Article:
Hosts France will take on New Zealand in the opening match of the 2023 Rugby World Cup after organisers published the match schedule for the tournament.
The heavyweight Pool A clash between the two rugby union powerhouses is scheduled for September 8 at Stade de France in Paris.
England and South Africa are also due to be in action on the first weekend of the competition as they take on Argentina and Scotland, respectively.
The pool phase is set to conclude with Argentina's clash with Japan, whose fairytale run to the quarter-finals at the 2019 World Cup was met with global adulation, and a Six Nations encounter between Scotland and Ireland.
World Rugby has expanded the length of the event and there will be 50 days from the tournament opener to the final in the French capital on October 28.
The 2023 World Cup will be the longest in its history after growing from seven to eight weeks.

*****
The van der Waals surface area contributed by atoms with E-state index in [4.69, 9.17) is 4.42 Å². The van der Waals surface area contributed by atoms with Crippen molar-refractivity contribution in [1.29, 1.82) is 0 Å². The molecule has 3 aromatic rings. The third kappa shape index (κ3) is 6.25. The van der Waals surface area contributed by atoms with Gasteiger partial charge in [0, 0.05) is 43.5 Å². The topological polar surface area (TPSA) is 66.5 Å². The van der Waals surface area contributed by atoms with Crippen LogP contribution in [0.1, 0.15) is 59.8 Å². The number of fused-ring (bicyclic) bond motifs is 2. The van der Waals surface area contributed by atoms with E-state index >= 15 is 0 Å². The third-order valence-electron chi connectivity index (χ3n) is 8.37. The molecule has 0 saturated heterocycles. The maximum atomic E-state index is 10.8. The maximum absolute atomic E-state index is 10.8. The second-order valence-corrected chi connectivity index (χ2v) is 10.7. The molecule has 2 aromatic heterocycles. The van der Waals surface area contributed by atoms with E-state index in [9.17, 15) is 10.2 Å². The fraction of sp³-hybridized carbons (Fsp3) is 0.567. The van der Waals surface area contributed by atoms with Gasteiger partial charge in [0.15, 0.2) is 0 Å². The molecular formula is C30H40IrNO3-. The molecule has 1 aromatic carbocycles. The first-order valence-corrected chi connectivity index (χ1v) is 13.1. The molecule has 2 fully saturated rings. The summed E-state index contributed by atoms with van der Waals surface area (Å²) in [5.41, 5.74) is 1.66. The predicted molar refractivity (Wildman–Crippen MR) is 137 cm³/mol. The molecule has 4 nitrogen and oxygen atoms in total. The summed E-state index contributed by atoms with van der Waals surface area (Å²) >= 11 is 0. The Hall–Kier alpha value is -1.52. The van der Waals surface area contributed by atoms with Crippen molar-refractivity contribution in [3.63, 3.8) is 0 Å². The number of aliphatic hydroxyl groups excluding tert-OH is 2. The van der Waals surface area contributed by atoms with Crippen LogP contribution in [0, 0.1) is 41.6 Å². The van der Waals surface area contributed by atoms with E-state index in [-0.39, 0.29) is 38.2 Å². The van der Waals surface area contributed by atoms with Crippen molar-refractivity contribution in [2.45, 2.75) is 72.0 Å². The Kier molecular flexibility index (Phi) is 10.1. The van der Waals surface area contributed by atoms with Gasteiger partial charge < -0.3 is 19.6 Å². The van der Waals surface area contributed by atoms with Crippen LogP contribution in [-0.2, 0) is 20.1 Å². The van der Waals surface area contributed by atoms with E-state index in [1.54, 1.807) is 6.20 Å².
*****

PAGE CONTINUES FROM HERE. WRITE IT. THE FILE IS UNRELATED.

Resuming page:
Nine cities are due to stage matches at the competition, awarded to France in 2017, despite an independent evaluation recommending South Africa as the preferred host.
Pool A features France, New Zealand, Italy and qualifiers from the Americas and Africa.
Reigning champions South Africa will meet Ireland and Scotland, as well as a qualifier from Europe along with another from either Asia or the Pacific, in Pool B.
Pool C features two-time winners Australia, Wales, Fiji, a European qualifier and the winner of the final qualification tournament.
England, who lost to South Africa in the 2019 final in Tokyo, have been drawn in Pool D against Japan and Argentina alongside qualifiers from Oceania and the Americas.
"The match schedule announcement is the moment when the tournament truly comes alive for fans all around the world and is an exciting milestone on the road to Rugby World Cup France 2023," said World Rugby chairman Sir Bill Beaumont.
"It has been developed with teams and fans at heart and we are confident it will provide the best possible platform for a thrilling, historic and very special Rugby World Cup in the sport’s 200th year.
"I would like to thank our friends at the France 2023 Organising Committee for their efforts in building the most fair and equitable Rugby World Cup match schedule ever.
"I know I speak for fans around the world when I say that 2023 cannot come fast enough."